The Pride Of The Yankees: Lou Gehrig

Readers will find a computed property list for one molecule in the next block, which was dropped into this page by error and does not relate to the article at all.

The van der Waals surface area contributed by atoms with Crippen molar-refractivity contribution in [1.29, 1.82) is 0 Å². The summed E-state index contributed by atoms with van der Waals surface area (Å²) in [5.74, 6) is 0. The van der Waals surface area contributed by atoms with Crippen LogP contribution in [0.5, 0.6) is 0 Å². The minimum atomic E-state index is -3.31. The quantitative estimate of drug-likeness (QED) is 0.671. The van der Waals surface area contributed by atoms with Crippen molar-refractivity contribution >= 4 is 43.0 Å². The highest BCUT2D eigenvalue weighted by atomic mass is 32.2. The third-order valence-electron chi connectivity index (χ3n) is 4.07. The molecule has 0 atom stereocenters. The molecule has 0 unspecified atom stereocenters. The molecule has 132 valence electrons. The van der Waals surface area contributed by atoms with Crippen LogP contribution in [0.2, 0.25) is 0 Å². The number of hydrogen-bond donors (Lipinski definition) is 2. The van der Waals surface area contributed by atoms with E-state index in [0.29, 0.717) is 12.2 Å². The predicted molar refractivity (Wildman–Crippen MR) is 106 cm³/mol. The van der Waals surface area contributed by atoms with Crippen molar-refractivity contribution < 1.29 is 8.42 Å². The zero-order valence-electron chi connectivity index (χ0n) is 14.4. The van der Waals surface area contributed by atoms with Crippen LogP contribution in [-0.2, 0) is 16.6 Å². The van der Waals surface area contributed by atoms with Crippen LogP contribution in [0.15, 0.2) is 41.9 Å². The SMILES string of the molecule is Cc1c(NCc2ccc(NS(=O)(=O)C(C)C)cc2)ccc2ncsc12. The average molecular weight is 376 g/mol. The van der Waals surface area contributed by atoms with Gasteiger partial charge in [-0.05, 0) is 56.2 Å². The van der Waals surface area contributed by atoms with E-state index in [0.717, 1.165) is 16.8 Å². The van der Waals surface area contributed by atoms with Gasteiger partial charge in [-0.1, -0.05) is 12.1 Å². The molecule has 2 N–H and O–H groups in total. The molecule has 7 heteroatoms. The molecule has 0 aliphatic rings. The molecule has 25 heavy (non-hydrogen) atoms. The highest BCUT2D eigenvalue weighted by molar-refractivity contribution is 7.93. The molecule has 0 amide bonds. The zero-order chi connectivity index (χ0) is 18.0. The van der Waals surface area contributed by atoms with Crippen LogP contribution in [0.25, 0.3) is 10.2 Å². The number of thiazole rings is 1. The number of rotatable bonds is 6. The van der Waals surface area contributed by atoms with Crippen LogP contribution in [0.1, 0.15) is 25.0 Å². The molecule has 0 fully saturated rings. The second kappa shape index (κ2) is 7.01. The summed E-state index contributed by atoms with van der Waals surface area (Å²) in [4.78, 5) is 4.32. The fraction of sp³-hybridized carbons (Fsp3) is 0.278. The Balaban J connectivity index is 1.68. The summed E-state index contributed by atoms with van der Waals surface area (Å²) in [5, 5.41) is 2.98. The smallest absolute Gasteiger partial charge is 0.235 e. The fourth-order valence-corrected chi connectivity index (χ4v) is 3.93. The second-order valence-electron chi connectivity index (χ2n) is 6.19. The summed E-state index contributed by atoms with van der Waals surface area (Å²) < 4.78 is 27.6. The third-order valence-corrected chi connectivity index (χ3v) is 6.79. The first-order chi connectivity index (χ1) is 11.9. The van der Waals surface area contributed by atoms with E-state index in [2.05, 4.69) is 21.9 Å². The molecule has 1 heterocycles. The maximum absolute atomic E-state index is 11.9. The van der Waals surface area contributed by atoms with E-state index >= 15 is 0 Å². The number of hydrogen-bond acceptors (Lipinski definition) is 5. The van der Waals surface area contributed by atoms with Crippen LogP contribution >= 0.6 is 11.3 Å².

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Margarita Acosta Film Review Sports History February 17, 2011 The film to be reviewed is The Pride of the Yankees. It is a biological film directed by Sam Wood about New York Yankees baseball player and first baseman, Lou Gehrig. The film was released in 1942 a year after he died at 37 years of age from amyotrophic lateral sclerosis, now known as Lou Gehrig’s disease. This film was reviewed because, until this class was taken, the reviewer only thought Lou Gehrig was some poor random sap who succumbed to a motor neuron disease. The director had meant for the film to be a biography of Lou Gehrig’s short life and baseball career. If the reader wants to see something with real baseball action, then watch something else. This film is not meant to be a sports action film about Gehrig as the baseball player. Moreover, it is meant to tell the life story of a fine humble man and how he succeeded in the myth that is known as the American dream. The actor, who played Gehrig, Gary Cooper, coincidentally had a lack of baseball talent putting even more of a push to have a non sport action film. Sam Wood directed this film in 1942, a year after Gehrig had died so the film is historically accurate and not much attempt at verisimilitude was necessary. The inaccuracy in the film came into play twice with him smashing the window of the athletic department at his alma mater instead of smashing a window in the journalism building. But the important inaccuracy was in his farewell speech on July 4, 1939 with the famous line “Today, I consider myself the luckiest man on the face of the earth” being moved to the end of his speech instead of it originally being at the beginning. The film can be seen as a document because some of Yankee teammates such as Babe Ruth, Mark Koenig, Bill Dickey and Bob Meusel play themselves including sportscaster Bill Stern. Characters include Lou

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